I’ve selected but not yet started my next fiction and poetry books. Trail of Lightning, by Rebecca Roanhorse, is a postapocalyptic novel wherein the gods and heroes of legend return to the Navajo reservation. My new poetry book is Belongings, by Sandra M. Gilbert. I’ve read one of her other poetry books, Emily’s Bread, nearly a decade ago, and look forward to meeting her again.

Nonfiction is especially rich in this theme. I’ve already decided my next two books: Being the Change, by Peter Kalmus; and Writing Wild, by Kathryn Aalto. Being the Change is about climate change, and living in a new way that directly addresses it. Writing Wild, subtitled “Women Poets, Ramblers, and Mavericks Who Shape How We See the Natural World,” is a charmer of a book, celebrating 25 women with strong ties to nature. Some of my favorites include Terry Tempest Williams, Robin Wall Kimmerer, Annie Dillard, Gretel Ehrlich, Mary Oliver, Diane Ackerman, Rebecca Solnit, and Lauret Savoy.

But there is so much competition! To wit:

  • Being Mortal, Atul Gawande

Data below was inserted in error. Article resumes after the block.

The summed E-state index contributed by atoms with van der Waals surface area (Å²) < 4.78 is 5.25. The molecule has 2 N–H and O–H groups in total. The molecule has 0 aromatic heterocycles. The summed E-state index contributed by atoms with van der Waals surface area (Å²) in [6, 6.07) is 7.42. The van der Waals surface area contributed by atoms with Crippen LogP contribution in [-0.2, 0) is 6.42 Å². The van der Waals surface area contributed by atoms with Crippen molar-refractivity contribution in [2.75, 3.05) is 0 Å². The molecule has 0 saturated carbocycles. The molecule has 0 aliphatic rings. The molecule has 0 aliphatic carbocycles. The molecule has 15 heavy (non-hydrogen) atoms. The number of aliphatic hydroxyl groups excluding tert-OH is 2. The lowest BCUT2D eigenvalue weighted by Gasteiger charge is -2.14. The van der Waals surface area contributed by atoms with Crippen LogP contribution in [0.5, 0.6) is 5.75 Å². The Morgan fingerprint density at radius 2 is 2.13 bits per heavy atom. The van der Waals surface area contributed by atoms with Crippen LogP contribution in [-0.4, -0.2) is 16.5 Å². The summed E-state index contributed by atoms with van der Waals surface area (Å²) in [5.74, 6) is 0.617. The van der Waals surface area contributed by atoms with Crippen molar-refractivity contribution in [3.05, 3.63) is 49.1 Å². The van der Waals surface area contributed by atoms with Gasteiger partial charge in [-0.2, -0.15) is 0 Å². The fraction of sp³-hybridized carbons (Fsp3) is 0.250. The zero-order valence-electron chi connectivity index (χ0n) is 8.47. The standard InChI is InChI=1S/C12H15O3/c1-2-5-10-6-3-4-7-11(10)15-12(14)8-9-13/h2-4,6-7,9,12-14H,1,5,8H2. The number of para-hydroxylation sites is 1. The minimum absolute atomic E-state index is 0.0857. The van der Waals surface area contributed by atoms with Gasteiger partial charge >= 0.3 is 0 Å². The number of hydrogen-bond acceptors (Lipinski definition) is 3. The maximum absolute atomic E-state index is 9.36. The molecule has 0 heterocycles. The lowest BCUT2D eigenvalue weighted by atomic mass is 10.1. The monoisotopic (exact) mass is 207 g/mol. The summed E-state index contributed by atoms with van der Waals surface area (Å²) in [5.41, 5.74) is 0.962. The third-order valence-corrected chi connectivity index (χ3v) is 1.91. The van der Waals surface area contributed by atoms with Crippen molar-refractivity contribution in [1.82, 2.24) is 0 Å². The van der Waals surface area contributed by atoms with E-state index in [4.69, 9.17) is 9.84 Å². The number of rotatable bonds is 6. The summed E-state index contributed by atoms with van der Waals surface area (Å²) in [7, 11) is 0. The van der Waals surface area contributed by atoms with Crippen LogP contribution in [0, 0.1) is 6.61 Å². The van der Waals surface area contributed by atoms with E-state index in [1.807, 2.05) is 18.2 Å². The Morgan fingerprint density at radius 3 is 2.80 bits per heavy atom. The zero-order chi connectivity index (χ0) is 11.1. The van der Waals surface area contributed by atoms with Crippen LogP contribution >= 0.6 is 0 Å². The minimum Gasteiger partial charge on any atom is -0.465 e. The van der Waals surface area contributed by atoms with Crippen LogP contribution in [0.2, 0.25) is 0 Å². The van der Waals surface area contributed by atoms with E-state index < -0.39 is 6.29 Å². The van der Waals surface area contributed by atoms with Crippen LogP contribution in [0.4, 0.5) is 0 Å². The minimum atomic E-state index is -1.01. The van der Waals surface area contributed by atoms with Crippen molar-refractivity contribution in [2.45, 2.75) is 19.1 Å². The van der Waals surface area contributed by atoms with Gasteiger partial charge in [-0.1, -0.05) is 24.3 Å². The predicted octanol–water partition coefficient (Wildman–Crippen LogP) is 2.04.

• Surviving Autocracy, Masha Gessen
  • Onigamiising, Linda LeGarde Grover
  • The Singing Wilderness, Sigurd F. Olson
  • Living By the Word, Alice Walker
  • Becoming Human, Jean Vanier
  • Trying to be Human, Cheri Huber
  • Yearning, bell hooks
  • Transforming Power, Judy Rebick
  • The Joy of Missing Out, Christina Crook

And that isn’t even all of them; just all I could haul to the computer at once!

There’s lots of fiction too. It just isn’t bowling me over quite so much as the nonfiction. Still, plenty to entice:

  • Walking to Mercury, Starhawk
  • The Killing Moon, N.K. Jemisin
  • Something Rotten, Jasper Fforde
  • Aiding and Abetting, Muriel Spark
  • Eating Heaven, Jennie Shortridge
  • Something Rising, Haven Kimmel
  • Mapping the Edge, Sarah Dunant
  • The Waking Land, Callie Bates

Again, not all of them, merely an armful. There are as many or more poetry books, but you begin to see the picture—lots of “-ing” going around!

Last month’s reading theme—women—was also a winner. I read a bride, an abbess, witches, daughters-in-law, two women, a wench, a queen, two mothers, one girl, and one sister. March was heavy on fiction and poetry. My two favorite books: Daughters-in-Law, by Joanna Trollope (which I would call light fiction) and Sister Mine, by Nalo Hopkinson (fantasy).

Happy reading!

Postdemic

I hesitate to put the cart in front of the horse, but I have become hopeful enough to write about post-pandemic plans. Almost all my friends are vaccinated, and while I’m feeling the big “will it ever be my turn” thing, it clearly will be coming, and every time I turn around, the timeline improves. A good trend.